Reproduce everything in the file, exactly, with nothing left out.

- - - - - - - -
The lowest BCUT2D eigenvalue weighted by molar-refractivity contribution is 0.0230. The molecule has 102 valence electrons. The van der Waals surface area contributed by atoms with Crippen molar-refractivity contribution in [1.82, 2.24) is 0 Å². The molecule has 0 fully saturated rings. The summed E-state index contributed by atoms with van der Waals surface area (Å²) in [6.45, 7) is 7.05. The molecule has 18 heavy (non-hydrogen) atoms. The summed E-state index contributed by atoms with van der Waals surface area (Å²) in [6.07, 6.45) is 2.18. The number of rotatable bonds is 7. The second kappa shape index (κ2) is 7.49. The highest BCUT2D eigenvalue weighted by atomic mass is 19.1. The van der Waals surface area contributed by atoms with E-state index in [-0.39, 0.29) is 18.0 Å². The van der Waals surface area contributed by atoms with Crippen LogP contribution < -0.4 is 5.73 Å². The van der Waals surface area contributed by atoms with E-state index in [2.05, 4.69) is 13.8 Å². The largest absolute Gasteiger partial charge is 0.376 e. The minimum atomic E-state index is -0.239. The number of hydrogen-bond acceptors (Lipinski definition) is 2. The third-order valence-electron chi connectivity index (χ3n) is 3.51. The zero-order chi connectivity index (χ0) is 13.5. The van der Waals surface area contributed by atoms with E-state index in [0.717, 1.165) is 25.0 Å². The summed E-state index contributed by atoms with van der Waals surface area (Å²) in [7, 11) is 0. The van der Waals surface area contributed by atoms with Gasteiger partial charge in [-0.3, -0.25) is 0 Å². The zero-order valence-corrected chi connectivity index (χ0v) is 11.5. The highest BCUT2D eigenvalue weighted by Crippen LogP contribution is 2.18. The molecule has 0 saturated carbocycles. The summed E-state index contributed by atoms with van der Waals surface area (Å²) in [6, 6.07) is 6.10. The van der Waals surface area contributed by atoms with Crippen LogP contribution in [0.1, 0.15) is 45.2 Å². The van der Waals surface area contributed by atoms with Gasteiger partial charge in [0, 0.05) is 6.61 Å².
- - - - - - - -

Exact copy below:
The lowest BCUT2D eigenvalue weighted by molar-refractivity contribution is 0.0230. The molecule has 102 valence electrons. The van der Waals surface area contributed by atoms with Crippen molar-refractivity contribution in [1.82, 2.24) is 0 Å². The molecule has 0 fully saturated rings. The summed E-state index contributed by atoms with van der Waals surface area (Å²) in [6.45, 7) is 7.05. The molecule has 18 heavy (non-hydrogen) atoms. The summed E-state index contributed by atoms with van der Waals surface area (Å²) in [6.07, 6.45) is 2.18. The number of rotatable bonds is 7. The second kappa shape index (κ2) is 7.49. The highest BCUT2D eigenvalue weighted by atomic mass is 19.1. The van der Waals surface area contributed by atoms with E-state index in [-0.39, 0.29) is 18.0 Å². The van der Waals surface area contributed by atoms with Crippen LogP contribution < -0.4 is 5.73 Å². The van der Waals surface area contributed by atoms with E-state index in [2.05, 4.69) is 13.8 Å². The largest absolute Gasteiger partial charge is 0.376 e. The minimum atomic E-state index is -0.239. The number of hydrogen-bond acceptors (Lipinski definition) is 2. The third-order valence-electron chi connectivity index (χ3n) is 3.51. The zero-order chi connectivity index (χ0) is 13.5. The van der Waals surface area contributed by atoms with E-state index in [0.717, 1.165) is 25.0 Å². The summed E-state index contributed by atoms with van der Waals surface area (Å²) in [7, 11) is 0. The van der Waals surface area contributed by atoms with Gasteiger partial charge in [-0.3, -0.25) is 0 Å². The zero-order valence-corrected chi connectivity index (χ0v) is 11.5. The highest BCUT2D eigenvalue weighted by Crippen LogP contribution is 2.18. The molecule has 0 saturated carbocycles. The summed E-state index contributed by atoms with van der Waals surface area (Å²) in [6, 6.07) is 6.10. The van der Waals surface area contributed by atoms with Crippen LogP contribution in [0.1, 0.15) is 45.2 Å². The van der Waals surface area contributed by atoms with Gasteiger partial charge in [0, 0.05) is 6.61 Å².